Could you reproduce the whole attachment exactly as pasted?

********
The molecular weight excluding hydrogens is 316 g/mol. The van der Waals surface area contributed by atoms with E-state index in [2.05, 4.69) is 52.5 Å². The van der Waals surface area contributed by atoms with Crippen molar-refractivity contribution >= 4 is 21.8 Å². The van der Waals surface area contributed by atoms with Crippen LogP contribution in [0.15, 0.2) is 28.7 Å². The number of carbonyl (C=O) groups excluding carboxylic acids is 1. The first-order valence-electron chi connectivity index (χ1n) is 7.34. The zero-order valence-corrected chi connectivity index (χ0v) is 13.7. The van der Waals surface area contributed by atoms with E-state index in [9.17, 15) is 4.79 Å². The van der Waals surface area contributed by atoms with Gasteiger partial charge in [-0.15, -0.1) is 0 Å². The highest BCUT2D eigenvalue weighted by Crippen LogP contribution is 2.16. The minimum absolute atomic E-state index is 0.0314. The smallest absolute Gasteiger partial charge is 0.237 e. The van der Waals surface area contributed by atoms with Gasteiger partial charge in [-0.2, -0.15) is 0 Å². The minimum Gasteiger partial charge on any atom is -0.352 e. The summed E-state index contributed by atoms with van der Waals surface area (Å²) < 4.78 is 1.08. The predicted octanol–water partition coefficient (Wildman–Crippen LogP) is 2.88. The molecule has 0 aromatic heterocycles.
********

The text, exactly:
The molecular weight excluding hydrogens is 316 g/mol. The van der Waals surface area contributed by atoms with E-state index in [2.05, 4.69) is 52.5 Å². The van der Waals surface area contributed by atoms with Crippen molar-refractivity contribution >= 4 is 21.8 Å². The van der Waals surface area contributed by atoms with Crippen LogP contribution in [0.15, 0.2) is 28.7 Å². The number of carbonyl (C=O) groups excluding carboxylic acids is 1. The first-order valence-electron chi connectivity index (χ1n) is 7.34. The zero-order valence-corrected chi connectivity index (χ0v) is 13.7. The van der Waals surface area contributed by atoms with E-state index in [9.17, 15) is 4.79 Å². The van der Waals surface area contributed by atoms with Gasteiger partial charge in [-0.15, -0.1) is 0 Å². The highest BCUT2D eigenvalue weighted by Crippen LogP contribution is 2.16. The minimum absolute atomic E-state index is 0.0314. The smallest absolute Gasteiger partial charge is 0.237 e. The van der Waals surface area contributed by atoms with Gasteiger partial charge in [-0.2, -0.15) is 0 Å². The minimum Gasteiger partial charge on any atom is -0.352 e. The summed E-state index contributed by atoms with van der Waals surface area (Å²) < 4.78 is 1.08. The predicted octanol–water partition coefficient (Wildman–Crippen LogP) is 2.88. The molecule has 0 aromatic heterocycles.